Given a bunch of DNA sequences and some pre-processing, LVB gives you an idea how they are related. If you give it one sequence per species, it gives you an idea of how the species are related. LVB combines an optimality criterion that's rapid to evaluate and a subtle heuristic search - with the intention of working fast, and reasonably well, with large input.nick.mccloud wrote:Can you tell us what it is/does.
And type slowly, we're not bad at computers but can't vouch for us keeping up with anything else!
Yes.So it's a way of deriving a phylogenetic tree from a bunch of DNA sequences (aka a ' a nucleotide multiple alignment')?
A hypothetical phylogenetic tree is evaluated by some quantity. For parsimony, this quantity is the smallest number of mutations required, for the particular tree to lead to the particular sequences we have. This is known as the 'length' of the tree. For a particular tree, exact length is easily discovered e.g. by the Fitch algorithm. One can do this by hand for small cases and it's certainly no problem for a computer.& simulated annealing is a kind of local search that helps figure out how close pairs of sequences are by making small random changes to them (much like genetic mutations) until one observed sequence changes into another?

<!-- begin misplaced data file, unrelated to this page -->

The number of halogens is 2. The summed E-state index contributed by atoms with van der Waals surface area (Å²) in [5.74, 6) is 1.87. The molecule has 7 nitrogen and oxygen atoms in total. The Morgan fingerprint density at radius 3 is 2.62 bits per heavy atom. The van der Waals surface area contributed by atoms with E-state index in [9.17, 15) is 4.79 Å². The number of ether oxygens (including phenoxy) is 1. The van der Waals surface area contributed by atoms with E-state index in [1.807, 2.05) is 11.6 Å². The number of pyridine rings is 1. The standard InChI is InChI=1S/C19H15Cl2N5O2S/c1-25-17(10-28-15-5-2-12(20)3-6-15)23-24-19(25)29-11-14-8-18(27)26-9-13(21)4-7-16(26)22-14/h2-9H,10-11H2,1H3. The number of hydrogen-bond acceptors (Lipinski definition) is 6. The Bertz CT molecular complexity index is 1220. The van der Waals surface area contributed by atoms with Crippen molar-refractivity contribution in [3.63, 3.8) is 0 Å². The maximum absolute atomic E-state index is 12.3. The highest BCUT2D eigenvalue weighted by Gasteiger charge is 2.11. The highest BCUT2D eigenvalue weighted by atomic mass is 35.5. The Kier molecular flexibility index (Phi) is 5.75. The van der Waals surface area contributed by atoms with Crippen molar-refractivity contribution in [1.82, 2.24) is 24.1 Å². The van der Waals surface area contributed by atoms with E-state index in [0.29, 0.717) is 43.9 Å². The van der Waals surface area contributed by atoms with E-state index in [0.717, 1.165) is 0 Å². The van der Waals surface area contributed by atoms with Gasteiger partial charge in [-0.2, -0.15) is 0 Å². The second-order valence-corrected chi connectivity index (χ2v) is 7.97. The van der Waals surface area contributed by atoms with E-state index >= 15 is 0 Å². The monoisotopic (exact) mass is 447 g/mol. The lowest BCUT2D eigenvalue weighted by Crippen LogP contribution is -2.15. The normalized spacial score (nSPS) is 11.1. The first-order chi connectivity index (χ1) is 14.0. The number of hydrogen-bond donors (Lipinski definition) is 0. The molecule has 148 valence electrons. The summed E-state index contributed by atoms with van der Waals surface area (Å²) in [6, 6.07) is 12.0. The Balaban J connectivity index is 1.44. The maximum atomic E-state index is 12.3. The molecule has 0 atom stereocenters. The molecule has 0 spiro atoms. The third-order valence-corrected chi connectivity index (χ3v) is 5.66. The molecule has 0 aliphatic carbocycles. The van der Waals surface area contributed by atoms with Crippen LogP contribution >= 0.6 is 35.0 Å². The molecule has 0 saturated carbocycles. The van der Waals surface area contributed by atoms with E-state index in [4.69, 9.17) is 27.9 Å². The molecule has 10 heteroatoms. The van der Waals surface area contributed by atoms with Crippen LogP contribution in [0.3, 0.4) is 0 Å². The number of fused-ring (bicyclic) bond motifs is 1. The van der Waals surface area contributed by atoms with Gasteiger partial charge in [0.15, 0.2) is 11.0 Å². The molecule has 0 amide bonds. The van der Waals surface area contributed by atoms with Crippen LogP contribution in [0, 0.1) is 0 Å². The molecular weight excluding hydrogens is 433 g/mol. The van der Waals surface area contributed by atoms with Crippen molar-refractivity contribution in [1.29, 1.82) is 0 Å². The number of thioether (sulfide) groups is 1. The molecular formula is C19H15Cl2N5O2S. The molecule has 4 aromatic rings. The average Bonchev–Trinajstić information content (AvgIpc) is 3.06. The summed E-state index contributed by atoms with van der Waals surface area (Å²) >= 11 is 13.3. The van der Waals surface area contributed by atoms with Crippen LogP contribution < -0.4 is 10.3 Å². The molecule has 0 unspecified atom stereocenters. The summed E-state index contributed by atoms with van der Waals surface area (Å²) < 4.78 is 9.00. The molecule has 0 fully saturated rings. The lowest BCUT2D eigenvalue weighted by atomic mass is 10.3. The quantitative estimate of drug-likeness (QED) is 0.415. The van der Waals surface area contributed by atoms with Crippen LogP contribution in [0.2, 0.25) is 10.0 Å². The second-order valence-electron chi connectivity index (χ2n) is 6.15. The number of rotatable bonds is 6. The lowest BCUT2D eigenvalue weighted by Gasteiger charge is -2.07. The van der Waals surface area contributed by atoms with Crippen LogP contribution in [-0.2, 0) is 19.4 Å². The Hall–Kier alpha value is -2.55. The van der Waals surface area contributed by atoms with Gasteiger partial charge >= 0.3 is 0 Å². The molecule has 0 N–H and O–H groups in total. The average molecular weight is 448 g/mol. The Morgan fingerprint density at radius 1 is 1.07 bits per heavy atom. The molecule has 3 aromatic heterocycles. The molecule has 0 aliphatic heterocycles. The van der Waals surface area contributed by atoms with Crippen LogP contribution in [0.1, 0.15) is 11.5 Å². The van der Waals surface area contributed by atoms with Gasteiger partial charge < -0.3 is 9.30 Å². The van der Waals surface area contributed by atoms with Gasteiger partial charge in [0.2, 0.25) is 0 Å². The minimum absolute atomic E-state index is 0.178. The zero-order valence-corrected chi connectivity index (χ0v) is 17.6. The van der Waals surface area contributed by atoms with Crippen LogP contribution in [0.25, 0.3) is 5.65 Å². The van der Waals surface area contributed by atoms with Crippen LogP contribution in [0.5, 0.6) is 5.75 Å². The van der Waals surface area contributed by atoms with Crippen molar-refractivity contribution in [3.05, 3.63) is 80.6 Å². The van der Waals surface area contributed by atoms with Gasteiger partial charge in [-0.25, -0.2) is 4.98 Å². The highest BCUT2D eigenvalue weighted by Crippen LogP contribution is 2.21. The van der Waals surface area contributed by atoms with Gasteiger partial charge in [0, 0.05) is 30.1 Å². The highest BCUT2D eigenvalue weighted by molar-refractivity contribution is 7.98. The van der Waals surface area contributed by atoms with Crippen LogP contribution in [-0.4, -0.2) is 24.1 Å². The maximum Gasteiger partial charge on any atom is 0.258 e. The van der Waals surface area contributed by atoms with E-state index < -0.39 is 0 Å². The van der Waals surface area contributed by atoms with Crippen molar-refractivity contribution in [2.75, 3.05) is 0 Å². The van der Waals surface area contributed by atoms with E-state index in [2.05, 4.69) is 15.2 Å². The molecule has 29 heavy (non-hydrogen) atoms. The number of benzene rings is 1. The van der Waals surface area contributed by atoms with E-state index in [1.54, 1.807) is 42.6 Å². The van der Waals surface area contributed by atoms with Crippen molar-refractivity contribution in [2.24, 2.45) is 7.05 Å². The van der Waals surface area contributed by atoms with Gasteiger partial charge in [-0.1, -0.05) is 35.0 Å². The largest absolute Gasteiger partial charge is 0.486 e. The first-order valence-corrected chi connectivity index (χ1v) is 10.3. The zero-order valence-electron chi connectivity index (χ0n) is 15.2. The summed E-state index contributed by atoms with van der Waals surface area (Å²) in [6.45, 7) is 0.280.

I read online somewhere that the Raspberry Pi does for computers what biros (or Bíró?) did for pens. I agree!As a matter of interest, why did you do a raspberry pi version?
That's also a nice clear explanation - thanks.rew wrote:What, when properly implemented, works a LOT better is simulated annealing. Instead of rejecting ALL solutions that are worse, and accepting ALL solutions that are better, you make it a random process: worse solutions are accepted with a smaller chance than better solutions. In the beginning you start out with the chances reasonably equal. It doesn't make much difference if a solution is worse or better. But as the optimisation continues, you start changing the chances. The further you go along, the chances of a better solution to be accepted get better. And the chances of a worse solution to be accepted get worse. In the end you get a 100/0 chances distribution and you are left with a standard "hill climbing" step.